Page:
The value of historical databases in mineral exploration cannot be underestimated.
The value of historical databases in mineral exploration can prove to be a vector to discovery.
Compiling, analyzing and interpreting data is critical to the success of an exploration project. Early exploration often involves geophysical surveys and geochemical sampling to find the most likely places for the best drill results. When determining a resource model for any given deposit, proper drill placement is essential to returning high-quality assay results.
When it comes to generating news flow and building stock momentum, favorable assay results are the life force of any junior exploration company. This type of data can go a long way toward de-risking the project for investors. Missing the mark and producing bad drill results can be highly damaging to investor confidence and ultimately the company’s share price.
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The knowledge generated by previous operators takes out a lot of the guesswork and risk for resource companies in their search for new deposits.
The value in historical databases
The early-stages of mineral exploration are some of the longest and most inherently risky phases in the lifecycle of a mine. While some geological teams will be starting from scratch, many companies have the good fortune of acquiring projects with a historical database of past exploration work, including soil sampling, geophysical surveys and even core samples. Sometimes these properties have been through multiple drill campaigns by different operators going back decades. Hence, such databases can provide junior exploration companies with significant leverage when it comes to quickly and cost effectively identifying resources and advancing a project toward development.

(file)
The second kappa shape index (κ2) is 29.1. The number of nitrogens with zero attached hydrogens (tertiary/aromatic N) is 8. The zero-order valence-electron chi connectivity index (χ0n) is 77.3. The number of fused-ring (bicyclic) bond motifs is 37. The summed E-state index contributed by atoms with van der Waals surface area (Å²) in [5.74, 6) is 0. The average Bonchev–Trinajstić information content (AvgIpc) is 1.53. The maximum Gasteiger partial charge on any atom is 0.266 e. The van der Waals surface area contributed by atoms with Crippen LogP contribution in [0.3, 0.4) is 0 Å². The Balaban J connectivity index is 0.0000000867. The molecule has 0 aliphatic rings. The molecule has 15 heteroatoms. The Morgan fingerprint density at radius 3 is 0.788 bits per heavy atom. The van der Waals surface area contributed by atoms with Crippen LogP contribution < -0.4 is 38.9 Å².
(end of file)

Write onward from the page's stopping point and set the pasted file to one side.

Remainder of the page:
In fact, there are many junior exploration companies that choose to target previously explored properties with access to historical databases that can easily be re-evaluated and validated with new exploration techniques.